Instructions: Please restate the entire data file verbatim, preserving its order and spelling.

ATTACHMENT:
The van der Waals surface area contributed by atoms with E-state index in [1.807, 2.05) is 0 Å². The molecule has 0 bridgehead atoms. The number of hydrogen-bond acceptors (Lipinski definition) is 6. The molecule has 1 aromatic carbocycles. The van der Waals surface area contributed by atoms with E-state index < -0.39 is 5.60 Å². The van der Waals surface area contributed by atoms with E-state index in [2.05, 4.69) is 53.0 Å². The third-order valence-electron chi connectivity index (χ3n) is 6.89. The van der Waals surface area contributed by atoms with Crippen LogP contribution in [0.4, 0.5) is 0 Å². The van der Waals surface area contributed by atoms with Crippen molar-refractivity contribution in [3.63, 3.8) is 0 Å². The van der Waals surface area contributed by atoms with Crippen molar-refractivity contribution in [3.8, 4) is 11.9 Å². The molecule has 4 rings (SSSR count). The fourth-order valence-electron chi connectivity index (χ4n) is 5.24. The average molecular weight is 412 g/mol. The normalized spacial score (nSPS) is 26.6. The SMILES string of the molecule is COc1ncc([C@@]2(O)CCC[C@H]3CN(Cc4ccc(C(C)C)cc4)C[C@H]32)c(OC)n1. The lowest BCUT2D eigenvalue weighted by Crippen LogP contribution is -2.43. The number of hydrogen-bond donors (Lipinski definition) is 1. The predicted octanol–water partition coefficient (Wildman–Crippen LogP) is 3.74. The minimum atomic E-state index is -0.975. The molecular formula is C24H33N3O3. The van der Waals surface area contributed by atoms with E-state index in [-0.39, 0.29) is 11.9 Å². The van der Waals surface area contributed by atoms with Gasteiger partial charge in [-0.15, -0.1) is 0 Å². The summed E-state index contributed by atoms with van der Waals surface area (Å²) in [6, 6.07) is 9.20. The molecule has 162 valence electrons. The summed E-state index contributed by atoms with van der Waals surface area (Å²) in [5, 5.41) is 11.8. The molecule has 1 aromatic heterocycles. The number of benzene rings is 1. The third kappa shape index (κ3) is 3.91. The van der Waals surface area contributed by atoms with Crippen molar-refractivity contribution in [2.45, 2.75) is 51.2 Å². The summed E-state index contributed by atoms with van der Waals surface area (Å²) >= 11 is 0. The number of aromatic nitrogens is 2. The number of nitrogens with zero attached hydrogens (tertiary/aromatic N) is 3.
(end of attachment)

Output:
The van der Waals surface area contributed by atoms with E-state index in [1.807, 2.05) is 0 Å². The molecule has 0 bridgehead atoms. The number of hydrogen-bond acceptors (Lipinski definition) is 6. The molecule has 1 aromatic carbocycles. The van der Waals surface area contributed by atoms with E-state index < -0.39 is 5.60 Å². The van der Waals surface area contributed by atoms with E-state index in [2.05, 4.69) is 53.0 Å². The third-order valence-electron chi connectivity index (χ3n) is 6.89. The van der Waals surface area contributed by atoms with Crippen LogP contribution in [0.4, 0.5) is 0 Å². The van der Waals surface area contributed by atoms with Crippen molar-refractivity contribution in [3.63, 3.8) is 0 Å². The van der Waals surface area contributed by atoms with Crippen molar-refractivity contribution in [3.8, 4) is 11.9 Å². The molecule has 4 rings (SSSR count). The fourth-order valence-electron chi connectivity index (χ4n) is 5.24. The average molecular weight is 412 g/mol. The normalized spacial score (nSPS) is 26.6. The SMILES string of the molecule is COc1ncc([C@@]2(O)CCC[C@H]3CN(Cc4ccc(C(C)C)cc4)C[C@H]32)c(OC)n1. The lowest BCUT2D eigenvalue weighted by Crippen LogP contribution is -2.43. The number of hydrogen-bond donors (Lipinski definition) is 1. The predicted octanol–water partition coefficient (Wildman–Crippen LogP) is 3.74. The minimum atomic E-state index is -0.975. The molecular formula is C24H33N3O3. The van der Waals surface area contributed by atoms with E-state index in [-0.39, 0.29) is 11.9 Å². The van der Waals surface area contributed by atoms with Gasteiger partial charge in [-0.15, -0.1) is 0 Å². The summed E-state index contributed by atoms with van der Waals surface area (Å²) in [6, 6.07) is 9.20. The molecule has 162 valence electrons. The summed E-state index contributed by atoms with van der Waals surface area (Å²) in [5, 5.41) is 11.8. The molecule has 1 aromatic heterocycles. The number of benzene rings is 1. The third kappa shape index (κ3) is 3.91. The van der Waals surface area contributed by atoms with Crippen molar-refractivity contribution in [2.45, 2.75) is 51.2 Å². The summed E-state index contributed by atoms with van der Waals surface area (Å²) >= 11 is 0. The number of aromatic nitrogens is 2. The number of nitrogens with zero attached hydrogens (tertiary/aromatic N) is 3.